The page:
This skin lesion may be isolated or multiple depending on the stage of the disease. In stage 1, a single erythema migrans is visible on the body. If you reach stage 2, several erythema migrans may be visible on the body.

Isolated erythema migrans usually appears between 3 and 30 days after infection but can appear up to 3 months after the bite. Multiple erythema migrans occur between a few days and a few weeks after infection, usually up to 6 months after the bite.


Neuroborreliosis is an attack on the peripheral or central nervous system or meninges, in response to the spread of bacteria. The main symptoms are facial paralysis (sometimes bilateral), numbness in the face, deafness, diplopia*, headache, nuchal pain or stiffness, photophobia*, nausea, and vomiting.

It appears between a few days after the erythema migrans and a few weeks after the infection, usually up to 6 months after the bite.

*Diplopia: This is the double vision of a single object.
*Photophobia: This is a hypersensitivity to light, which can cause headaches and eye pain.

Lyme carditis

Lyme carditis is a cardiac disorder that occurs in response to the spread of bacteria. The main manifestation of this is a disorder of the electrical conduction between the atria and ventricles (atrioventricular blocks). The main symptoms are palpitations, dizziness, syncope, chest pain, dyspnoea*.

It appears between a few days after the isolated erythema migrans and a few weeks after the infection, usually up to 6 months after the bite.

*Dyspnoea: This is a subjective feeling of tightness in the chest, resulting in difficulty in breathing.

Lyme arthritis

Lyme arthritis is an inflammation of one or more joints. The symptoms are swollen joints, usually in the knees.
The arthritis appears a few weeks to a few months after the infection, usually up to a year after the bite.

How to avoid and repel ticks in humans?

The right precautions

During outdoor activities, walking in the forest or even gardening, it is strongly recommended to:
  • Wear clothing which covers the whole body, including the legs, ideally light coloured – this will help you to help spot ticks
  • Wear a cap or hat
  • Wear closed shoes (with trousers tucked into socks)
  • Use an effective repellent on the clothes and body, and reapply regularly!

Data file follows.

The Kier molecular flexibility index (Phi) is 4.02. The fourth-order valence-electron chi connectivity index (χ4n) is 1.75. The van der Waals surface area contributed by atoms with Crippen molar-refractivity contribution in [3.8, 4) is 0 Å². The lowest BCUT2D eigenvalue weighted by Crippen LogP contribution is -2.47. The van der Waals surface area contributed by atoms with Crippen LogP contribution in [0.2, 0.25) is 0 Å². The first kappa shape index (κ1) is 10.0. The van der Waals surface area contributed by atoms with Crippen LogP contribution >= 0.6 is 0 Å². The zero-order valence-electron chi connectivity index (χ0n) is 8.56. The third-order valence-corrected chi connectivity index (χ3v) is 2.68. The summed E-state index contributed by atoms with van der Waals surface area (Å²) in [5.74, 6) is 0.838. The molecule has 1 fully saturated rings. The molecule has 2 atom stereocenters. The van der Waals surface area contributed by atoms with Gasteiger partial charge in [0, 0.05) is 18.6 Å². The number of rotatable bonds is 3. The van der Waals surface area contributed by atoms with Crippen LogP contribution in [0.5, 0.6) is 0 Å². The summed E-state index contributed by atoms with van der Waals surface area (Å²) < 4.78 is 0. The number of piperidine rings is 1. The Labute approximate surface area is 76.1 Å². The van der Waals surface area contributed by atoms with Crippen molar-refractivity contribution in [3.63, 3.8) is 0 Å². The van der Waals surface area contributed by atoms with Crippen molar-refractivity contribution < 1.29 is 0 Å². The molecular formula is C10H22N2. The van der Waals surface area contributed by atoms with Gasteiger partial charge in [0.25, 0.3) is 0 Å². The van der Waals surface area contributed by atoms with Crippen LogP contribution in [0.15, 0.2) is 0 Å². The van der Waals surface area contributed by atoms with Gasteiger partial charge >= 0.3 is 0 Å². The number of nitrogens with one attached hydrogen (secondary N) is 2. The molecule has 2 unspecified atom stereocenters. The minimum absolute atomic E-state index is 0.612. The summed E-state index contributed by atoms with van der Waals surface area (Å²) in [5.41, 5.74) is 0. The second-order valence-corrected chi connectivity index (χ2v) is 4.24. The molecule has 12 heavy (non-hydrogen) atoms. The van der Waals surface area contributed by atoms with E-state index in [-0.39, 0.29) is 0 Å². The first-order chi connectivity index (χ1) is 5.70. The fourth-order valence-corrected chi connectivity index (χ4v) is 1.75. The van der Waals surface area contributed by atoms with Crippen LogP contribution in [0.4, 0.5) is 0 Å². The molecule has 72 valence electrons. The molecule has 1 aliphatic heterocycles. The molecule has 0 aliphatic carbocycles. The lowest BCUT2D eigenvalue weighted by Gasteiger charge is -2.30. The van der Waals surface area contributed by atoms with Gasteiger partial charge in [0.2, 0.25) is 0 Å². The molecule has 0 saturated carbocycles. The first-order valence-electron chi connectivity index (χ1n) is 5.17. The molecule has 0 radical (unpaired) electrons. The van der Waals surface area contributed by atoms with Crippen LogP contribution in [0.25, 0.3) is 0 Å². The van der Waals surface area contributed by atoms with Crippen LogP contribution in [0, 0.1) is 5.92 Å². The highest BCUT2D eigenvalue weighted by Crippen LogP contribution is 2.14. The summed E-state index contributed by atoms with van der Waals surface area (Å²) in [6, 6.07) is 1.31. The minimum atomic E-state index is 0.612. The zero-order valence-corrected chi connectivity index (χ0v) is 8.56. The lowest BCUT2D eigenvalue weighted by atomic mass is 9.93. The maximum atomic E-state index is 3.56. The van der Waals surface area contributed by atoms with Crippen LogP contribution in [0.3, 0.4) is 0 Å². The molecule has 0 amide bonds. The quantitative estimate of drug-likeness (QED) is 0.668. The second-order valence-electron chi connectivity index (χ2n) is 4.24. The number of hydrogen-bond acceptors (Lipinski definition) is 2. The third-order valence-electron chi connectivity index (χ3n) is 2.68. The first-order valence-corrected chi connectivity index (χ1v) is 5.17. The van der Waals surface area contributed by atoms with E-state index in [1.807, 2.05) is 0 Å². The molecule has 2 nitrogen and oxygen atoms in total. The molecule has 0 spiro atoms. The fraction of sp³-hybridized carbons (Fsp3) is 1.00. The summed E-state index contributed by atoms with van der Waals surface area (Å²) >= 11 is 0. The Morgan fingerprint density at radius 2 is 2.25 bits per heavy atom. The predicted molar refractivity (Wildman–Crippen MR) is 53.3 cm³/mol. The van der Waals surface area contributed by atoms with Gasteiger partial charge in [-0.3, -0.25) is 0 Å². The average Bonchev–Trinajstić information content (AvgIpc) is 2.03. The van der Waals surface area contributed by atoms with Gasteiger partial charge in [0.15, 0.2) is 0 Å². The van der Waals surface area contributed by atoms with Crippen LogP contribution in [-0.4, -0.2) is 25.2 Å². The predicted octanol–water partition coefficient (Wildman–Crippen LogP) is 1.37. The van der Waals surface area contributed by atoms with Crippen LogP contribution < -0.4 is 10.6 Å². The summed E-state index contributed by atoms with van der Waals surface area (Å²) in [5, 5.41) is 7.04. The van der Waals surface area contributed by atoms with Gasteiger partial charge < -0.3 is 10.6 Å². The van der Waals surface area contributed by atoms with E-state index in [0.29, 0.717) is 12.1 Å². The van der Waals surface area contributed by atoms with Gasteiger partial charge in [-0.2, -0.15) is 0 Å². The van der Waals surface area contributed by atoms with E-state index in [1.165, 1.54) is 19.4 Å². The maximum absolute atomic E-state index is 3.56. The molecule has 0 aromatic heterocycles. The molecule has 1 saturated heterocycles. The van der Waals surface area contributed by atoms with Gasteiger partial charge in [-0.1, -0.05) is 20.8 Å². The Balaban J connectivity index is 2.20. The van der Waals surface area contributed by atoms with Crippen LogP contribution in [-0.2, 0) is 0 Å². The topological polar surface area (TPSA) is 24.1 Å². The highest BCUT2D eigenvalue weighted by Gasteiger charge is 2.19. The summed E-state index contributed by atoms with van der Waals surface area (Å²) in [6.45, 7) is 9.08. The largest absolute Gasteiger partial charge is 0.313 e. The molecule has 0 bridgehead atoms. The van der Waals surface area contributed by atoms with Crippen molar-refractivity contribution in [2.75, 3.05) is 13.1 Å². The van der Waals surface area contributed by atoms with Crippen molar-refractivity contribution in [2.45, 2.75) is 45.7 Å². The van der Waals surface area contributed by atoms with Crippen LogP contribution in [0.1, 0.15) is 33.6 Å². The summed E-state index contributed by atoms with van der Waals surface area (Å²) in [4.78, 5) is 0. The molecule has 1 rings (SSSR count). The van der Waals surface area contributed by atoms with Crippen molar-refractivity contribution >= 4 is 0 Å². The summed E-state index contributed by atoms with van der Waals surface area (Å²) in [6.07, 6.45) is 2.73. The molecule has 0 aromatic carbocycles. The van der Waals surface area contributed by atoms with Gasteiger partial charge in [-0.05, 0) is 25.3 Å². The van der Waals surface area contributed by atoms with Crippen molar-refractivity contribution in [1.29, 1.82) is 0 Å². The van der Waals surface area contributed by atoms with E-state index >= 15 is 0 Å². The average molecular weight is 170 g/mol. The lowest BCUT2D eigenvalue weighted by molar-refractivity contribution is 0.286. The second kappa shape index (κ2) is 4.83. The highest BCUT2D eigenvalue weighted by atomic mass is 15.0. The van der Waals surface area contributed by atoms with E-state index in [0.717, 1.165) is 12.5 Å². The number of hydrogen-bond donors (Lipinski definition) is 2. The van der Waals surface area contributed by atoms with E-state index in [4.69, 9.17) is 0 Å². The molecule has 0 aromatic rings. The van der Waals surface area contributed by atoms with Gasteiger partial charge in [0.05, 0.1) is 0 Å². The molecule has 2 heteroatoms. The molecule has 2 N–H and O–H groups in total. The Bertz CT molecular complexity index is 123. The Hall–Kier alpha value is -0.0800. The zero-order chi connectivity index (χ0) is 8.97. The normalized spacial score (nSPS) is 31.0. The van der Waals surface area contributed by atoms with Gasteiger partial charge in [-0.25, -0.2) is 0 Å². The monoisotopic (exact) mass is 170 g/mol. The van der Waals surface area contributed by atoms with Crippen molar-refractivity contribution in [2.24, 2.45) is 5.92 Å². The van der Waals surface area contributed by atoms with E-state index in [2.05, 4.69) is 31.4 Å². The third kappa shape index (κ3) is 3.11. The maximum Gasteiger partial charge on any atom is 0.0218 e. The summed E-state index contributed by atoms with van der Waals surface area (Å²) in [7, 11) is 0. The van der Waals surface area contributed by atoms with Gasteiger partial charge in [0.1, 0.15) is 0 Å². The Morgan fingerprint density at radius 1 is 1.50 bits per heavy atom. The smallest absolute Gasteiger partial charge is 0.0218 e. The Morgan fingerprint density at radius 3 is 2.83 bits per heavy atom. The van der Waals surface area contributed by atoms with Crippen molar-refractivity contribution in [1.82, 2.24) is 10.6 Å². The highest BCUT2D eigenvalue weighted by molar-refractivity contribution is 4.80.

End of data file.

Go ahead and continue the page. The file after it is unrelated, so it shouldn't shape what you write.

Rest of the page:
• Walk in the centre of paths and tracks, avoiding tall grass and brushwood etc
  • Do not sit or lie on the ground, use a large light-coloured blanket, including for picnics
  • Shower within 2 hours after the outing and inspect the whole body, both visually and by touch


We advise you to use an effective tick repellent, which you apply to your clothes and/or body. Make sure you reapply regularly, as the effectiveness can vary between 4 and 5 hours depending on the products used.

At Puressentiel, we have a complete range of repellents for all ages, to help you defend yourself against mosquitoes, ticks and other biting insects.

Our products are guaranteed to be free of synthetic perfumes, preservatives, neurotoxic insect repellents and propellants.


Repellent Spray or Roller Face and Body

- 99%+ plant-based formulas
- A double action spray
- A convenient rollerball format
- Dermatologically tested
- Safe to use from 30 months+

    Repellent Spray for sensitive skin

    - 99.9% plant-based formula
    - Ideal for the whole family
    - Immediate and long-lasting hydration
    - Tested under paediatric and dermatological control
    - Safe to use from 6 months+



      Repellent Spray for Clothing and Fabrics

      - 100% plant-based active ingredients
      - No propellant gas
      - Safe to use from 6 months+
      - Does not stain
      - Non-irritating to the skin

        Spray ou Roller Répulsif Bébé

        - 100% plant-based active ingredients
        - Suitable for sensitive skin
        - Tested under paediatric and dermatological control
        - Safe to use from 6 months+
        - Free from neurotoxic insect repellents


          ¹ Protection time against ticks
          * with organic essential oils
          Use Puressentiel Bite & Sting products with care. Read the labels and product information before use.

          What are the risks of tick bites for animals?

          Ticks are dangerous to pets because they can transmit a number of serious diseases, some of which can unfortunately be fatal, including the following::

          • Piroplasmosis, also called babesiosis, which is caused by a blood parasite
          • Ehrlichiosis, anaplasmosis, and rickettiosis, which are bacterial diseases
          • Borreliosis, also called Lyme disease
          • Hepatozoonosis, a rare parasitic disease in France, contracted by ingestion of a tick

          Some toxin-secreting ticks can cause transient paralysis in dogs.

          The right steps to take to protect your pet from disease